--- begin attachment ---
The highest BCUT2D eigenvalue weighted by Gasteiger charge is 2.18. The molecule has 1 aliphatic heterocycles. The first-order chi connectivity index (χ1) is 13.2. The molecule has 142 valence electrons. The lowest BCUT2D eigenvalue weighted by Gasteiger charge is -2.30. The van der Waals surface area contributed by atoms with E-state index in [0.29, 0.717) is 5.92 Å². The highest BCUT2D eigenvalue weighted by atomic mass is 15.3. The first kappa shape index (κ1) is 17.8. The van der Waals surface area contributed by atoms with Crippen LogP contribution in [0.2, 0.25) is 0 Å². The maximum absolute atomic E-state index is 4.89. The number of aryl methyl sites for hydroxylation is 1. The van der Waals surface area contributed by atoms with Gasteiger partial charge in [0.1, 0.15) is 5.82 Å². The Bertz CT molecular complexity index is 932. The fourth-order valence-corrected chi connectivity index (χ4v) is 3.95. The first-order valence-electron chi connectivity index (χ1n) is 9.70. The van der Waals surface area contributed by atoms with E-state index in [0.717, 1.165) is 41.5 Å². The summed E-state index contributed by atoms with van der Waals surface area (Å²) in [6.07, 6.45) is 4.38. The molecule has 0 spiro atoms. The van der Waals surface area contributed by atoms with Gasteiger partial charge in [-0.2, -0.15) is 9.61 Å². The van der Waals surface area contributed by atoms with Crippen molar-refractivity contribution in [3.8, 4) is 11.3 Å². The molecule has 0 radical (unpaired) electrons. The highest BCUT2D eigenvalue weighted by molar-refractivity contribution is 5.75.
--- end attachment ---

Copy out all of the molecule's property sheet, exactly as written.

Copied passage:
The highest BCUT2D eigenvalue weighted by Gasteiger charge is 2.18. The molecule has 1 aliphatic heterocycles. The first-order chi connectivity index (χ1) is 13.2. The molecule has 142 valence electrons. The lowest BCUT2D eigenvalue weighted by Gasteiger charge is -2.30. The van der Waals surface area contributed by atoms with E-state index in [0.29, 0.717) is 5.92 Å². The highest BCUT2D eigenvalue weighted by atomic mass is 15.3. The first kappa shape index (κ1) is 17.8. The van der Waals surface area contributed by atoms with Crippen LogP contribution in [0.2, 0.25) is 0 Å². The maximum absolute atomic E-state index is 4.89. The number of aryl methyl sites for hydroxylation is 1. The van der Waals surface area contributed by atoms with Gasteiger partial charge in [0.1, 0.15) is 5.82 Å². The Bertz CT molecular complexity index is 932. The fourth-order valence-corrected chi connectivity index (χ4v) is 3.95. The first-order valence-electron chi connectivity index (χ1n) is 9.70. The van der Waals surface area contributed by atoms with E-state index in [0.717, 1.165) is 41.5 Å². The summed E-state index contributed by atoms with van der Waals surface area (Å²) in [6.07, 6.45) is 4.38. The molecule has 0 spiro atoms. The van der Waals surface area contributed by atoms with Gasteiger partial charge in [-0.2, -0.15) is 9.61 Å². The van der Waals surface area contributed by atoms with Crippen molar-refractivity contribution in [3.8, 4) is 11.3 Å². The molecule has 0 radical (unpaired) electrons. The highest BCUT2D eigenvalue weighted by molar-refractivity contribution is 5.75.